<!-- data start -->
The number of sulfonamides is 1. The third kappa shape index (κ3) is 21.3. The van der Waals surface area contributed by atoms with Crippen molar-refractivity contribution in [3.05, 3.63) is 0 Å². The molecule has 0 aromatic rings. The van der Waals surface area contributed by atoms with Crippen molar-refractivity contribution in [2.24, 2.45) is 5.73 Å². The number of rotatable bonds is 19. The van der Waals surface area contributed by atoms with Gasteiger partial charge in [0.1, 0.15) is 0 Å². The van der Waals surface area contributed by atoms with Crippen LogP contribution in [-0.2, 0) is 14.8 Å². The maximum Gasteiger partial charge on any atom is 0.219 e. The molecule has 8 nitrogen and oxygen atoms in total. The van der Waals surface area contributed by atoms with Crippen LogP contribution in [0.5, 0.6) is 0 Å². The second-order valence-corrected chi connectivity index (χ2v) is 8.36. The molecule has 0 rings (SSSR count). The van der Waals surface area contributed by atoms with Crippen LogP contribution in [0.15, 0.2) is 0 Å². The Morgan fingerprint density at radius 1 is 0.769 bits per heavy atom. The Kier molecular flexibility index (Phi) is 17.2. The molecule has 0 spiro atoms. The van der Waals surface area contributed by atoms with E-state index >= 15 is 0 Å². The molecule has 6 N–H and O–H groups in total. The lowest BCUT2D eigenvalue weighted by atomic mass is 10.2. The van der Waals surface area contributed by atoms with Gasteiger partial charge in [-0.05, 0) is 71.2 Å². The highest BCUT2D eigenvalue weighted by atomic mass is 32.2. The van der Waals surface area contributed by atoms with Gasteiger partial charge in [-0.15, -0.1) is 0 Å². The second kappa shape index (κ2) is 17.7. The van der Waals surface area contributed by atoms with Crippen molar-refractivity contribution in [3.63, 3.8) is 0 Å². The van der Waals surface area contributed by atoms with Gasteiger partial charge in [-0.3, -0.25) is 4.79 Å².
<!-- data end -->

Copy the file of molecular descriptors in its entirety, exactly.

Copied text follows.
The number of sulfonamides is 1. The third kappa shape index (κ3) is 21.3. The van der Waals surface area contributed by atoms with Crippen molar-refractivity contribution in [3.05, 3.63) is 0 Å². The molecule has 0 aromatic rings. The van der Waals surface area contributed by atoms with Crippen molar-refractivity contribution in [2.24, 2.45) is 5.73 Å². The number of rotatable bonds is 19. The van der Waals surface area contributed by atoms with Gasteiger partial charge in [0.1, 0.15) is 0 Å². The van der Waals surface area contributed by atoms with Crippen LogP contribution in [-0.2, 0) is 14.8 Å². The maximum Gasteiger partial charge on any atom is 0.219 e. The molecule has 8 nitrogen and oxygen atoms in total. The van der Waals surface area contributed by atoms with Crippen LogP contribution in [0.5, 0.6) is 0 Å². The second-order valence-corrected chi connectivity index (χ2v) is 8.36. The molecule has 0 rings (SSSR count). The van der Waals surface area contributed by atoms with Crippen LogP contribution in [0.15, 0.2) is 0 Å². The Morgan fingerprint density at radius 1 is 0.769 bits per heavy atom. The Kier molecular flexibility index (Phi) is 17.2. The molecule has 0 spiro atoms. The van der Waals surface area contributed by atoms with E-state index >= 15 is 0 Å². The molecule has 6 N–H and O–H groups in total. The lowest BCUT2D eigenvalue weighted by atomic mass is 10.2. The van der Waals surface area contributed by atoms with Gasteiger partial charge in [-0.05, 0) is 71.2 Å². The highest BCUT2D eigenvalue weighted by atomic mass is 32.2. The van der Waals surface area contributed by atoms with Gasteiger partial charge in [-0.15, -0.1) is 0 Å². The second kappa shape index (κ2) is 17.7. The van der Waals surface area contributed by atoms with Crippen molar-refractivity contribution in [3.63, 3.8) is 0 Å². The van der Waals surface area contributed by atoms with Gasteiger partial charge in [-0.3, -0.25) is 4.79 Å².